It occurred to me at Twickenham last Saturday that Ref Link, the little disposable radio thingy which enables those in the crowd to follow what the referee is doing and why, exemplifies one of rugby union's great strengths, as well, perhaps, as one of its weaknesses.
The weakness is that technology should be required at all to make the referee's decisions clearer. When even those who are sufficiently keen on a sport to turn up in person need a hotline to the referee to understand exactly what is going on, then it seems fair to say that the laws are a little on the abstruse side. I know there are rugby fans who glory in the complexities of the game, but I've never been one of them. Even when I played I wasn't quite sure what I had to release and when, and I never did find out the identity of Mark whose name I was sometimes expected to shout.
Moreover, Ref Link can sometimes make the spectating experience more rather than less complicated, and England v Australia last weekend was a case in point. I don't doubt that referee Joel Jutge did splendidly in the English language part of his baccalauréat, but it wasn't always easy to understand his pronunciation, and he also seemed to be suffering from a slight cough, so that when one accidentally turned up the volume, as in my case one did, it was uncomfortably akin to having a motorbike revving in one's ear.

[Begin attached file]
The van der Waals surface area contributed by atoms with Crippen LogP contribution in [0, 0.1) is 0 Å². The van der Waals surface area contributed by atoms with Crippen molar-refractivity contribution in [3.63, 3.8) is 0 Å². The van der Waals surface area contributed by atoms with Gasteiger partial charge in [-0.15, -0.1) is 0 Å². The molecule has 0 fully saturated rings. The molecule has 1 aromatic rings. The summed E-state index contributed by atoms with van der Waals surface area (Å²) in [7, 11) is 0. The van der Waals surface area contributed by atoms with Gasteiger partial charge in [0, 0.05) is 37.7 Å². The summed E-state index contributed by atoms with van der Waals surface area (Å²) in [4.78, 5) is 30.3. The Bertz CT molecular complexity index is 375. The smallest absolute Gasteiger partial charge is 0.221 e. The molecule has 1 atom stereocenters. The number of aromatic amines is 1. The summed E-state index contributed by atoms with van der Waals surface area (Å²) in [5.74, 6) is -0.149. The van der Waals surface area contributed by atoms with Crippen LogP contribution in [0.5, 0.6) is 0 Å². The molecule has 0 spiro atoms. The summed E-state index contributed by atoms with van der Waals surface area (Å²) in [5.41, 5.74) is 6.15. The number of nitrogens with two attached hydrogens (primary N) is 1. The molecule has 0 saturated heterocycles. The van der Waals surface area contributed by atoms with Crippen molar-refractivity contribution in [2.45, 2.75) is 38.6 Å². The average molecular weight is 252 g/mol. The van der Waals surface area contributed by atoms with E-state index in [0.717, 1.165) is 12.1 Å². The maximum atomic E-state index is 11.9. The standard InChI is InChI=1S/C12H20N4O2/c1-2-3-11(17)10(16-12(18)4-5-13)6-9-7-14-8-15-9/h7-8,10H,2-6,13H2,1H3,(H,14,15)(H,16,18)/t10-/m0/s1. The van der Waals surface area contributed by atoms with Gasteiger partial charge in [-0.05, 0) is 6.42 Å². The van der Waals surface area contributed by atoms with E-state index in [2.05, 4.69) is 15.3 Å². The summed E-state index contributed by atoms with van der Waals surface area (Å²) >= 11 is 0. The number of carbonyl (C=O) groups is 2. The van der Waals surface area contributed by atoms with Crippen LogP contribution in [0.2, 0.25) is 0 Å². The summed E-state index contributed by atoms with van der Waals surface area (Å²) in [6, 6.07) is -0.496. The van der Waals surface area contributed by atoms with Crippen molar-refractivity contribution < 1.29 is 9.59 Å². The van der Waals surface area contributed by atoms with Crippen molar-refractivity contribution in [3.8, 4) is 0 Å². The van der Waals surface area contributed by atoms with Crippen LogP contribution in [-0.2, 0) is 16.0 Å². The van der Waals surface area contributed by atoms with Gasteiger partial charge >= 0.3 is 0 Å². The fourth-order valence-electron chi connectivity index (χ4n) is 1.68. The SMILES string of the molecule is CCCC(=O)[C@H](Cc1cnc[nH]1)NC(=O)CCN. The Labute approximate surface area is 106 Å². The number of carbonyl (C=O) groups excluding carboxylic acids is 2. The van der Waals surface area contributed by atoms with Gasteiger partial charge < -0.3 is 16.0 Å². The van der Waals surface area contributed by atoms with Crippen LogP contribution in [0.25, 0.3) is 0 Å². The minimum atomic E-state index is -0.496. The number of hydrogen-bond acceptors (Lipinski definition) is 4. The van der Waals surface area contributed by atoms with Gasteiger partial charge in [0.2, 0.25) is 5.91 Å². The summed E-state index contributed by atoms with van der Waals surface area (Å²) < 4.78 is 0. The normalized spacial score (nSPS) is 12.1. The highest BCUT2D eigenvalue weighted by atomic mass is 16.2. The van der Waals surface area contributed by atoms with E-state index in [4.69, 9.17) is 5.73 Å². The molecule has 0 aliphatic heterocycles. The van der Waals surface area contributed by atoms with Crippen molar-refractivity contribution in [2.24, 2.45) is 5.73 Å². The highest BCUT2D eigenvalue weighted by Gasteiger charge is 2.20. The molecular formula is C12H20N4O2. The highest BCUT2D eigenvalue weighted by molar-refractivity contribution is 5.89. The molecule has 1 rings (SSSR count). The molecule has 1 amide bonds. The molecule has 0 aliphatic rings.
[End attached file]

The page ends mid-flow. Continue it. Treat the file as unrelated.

Having said all that, it is beyond marvellous that the hardest of all contact sports, in which there are 6ft 5in, 17st giants picked not for their size but for their speed, can equip a referee with a microphone and broadcast not only what he says to the players but more pertinently what the players say to him, without the slightest anxiety that children in the crowd will turn to their parents and say, "What does *@!*$! mean and why is the referee one?"
That a man with a whistle will at some point this afternoon penalise a hulking brute in a black shirt for committing a foul against a hulking brute in a white shirt, or vice versa, without either of said brutes labelling him an unpleasant arrangement of three consonants and a vowel, is to rugby's enormous credit.
Of course, there are times, even in rugby, even in the Ref Link era, when certain words slip out. But the excellent Chris White - who officiates in today's match between Ireland and the Wallabies, and with whom I have the inordinate pleasure of playing cricket once or twice every summer - tells me that whenever he has rebuked an international rugby player for swearing in the heat of battle, on occasion by gently suggesting that the player's mother might be listening, a humble and heartfelt apology is always immediately forthcoming. And he's not talking about gratuitous swearing, either: it might be because half a ton of prop forward has just landed on the chap's ankle and broken it in 11 places, a circumstance in which even the Archbishop of Canterbury might be forgiven an expletive.
All of which brings me to football, and specifically my suggestion on this page last week that Sky Sports broadcasters had been a little sanctimonious in condemning Sir Alex Ferguson for uttering the word "bollocks" in a post-match interview, when their microphones pick up thousands of people chanting considerably nastier words every week.